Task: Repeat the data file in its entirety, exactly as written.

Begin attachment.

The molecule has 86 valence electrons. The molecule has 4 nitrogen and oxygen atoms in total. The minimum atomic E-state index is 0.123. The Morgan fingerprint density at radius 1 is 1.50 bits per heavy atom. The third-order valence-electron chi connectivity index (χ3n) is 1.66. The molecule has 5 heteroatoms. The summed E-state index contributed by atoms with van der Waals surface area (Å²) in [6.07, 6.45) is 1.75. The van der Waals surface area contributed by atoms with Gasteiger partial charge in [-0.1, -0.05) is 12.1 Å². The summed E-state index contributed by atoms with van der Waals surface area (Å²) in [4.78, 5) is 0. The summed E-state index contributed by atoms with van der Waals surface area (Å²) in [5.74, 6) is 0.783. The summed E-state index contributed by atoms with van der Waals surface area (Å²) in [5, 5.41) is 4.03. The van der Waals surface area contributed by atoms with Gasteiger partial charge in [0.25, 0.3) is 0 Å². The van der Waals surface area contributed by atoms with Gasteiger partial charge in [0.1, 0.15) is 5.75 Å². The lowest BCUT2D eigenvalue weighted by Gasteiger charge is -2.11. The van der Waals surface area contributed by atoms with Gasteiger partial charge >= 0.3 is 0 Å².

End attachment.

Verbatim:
The molecule has 86 valence electrons. The molecule has 4 nitrogen and oxygen atoms in total. The minimum atomic E-state index is 0.123. The Morgan fingerprint density at radius 1 is 1.50 bits per heavy atom. The third-order valence-electron chi connectivity index (χ3n) is 1.66. The molecule has 5 heteroatoms. The summed E-state index contributed by atoms with van der Waals surface area (Å²) in [6.07, 6.45) is 1.75. The van der Waals surface area contributed by atoms with Gasteiger partial charge in [-0.1, -0.05) is 12.1 Å². The summed E-state index contributed by atoms with van der Waals surface area (Å²) in [4.78, 5) is 0. The summed E-state index contributed by atoms with van der Waals surface area (Å²) in [5.74, 6) is 0.783. The summed E-state index contributed by atoms with van der Waals surface area (Å²) in [5, 5.41) is 4.03. The van der Waals surface area contributed by atoms with Gasteiger partial charge in [0.25, 0.3) is 0 Å². The van der Waals surface area contributed by atoms with Gasteiger partial charge in [0.1, 0.15) is 5.75 Å². The lowest BCUT2D eigenvalue weighted by Gasteiger charge is -2.11. The van der Waals surface area contributed by atoms with Gasteiger partial charge >= 0.3 is 0 Å².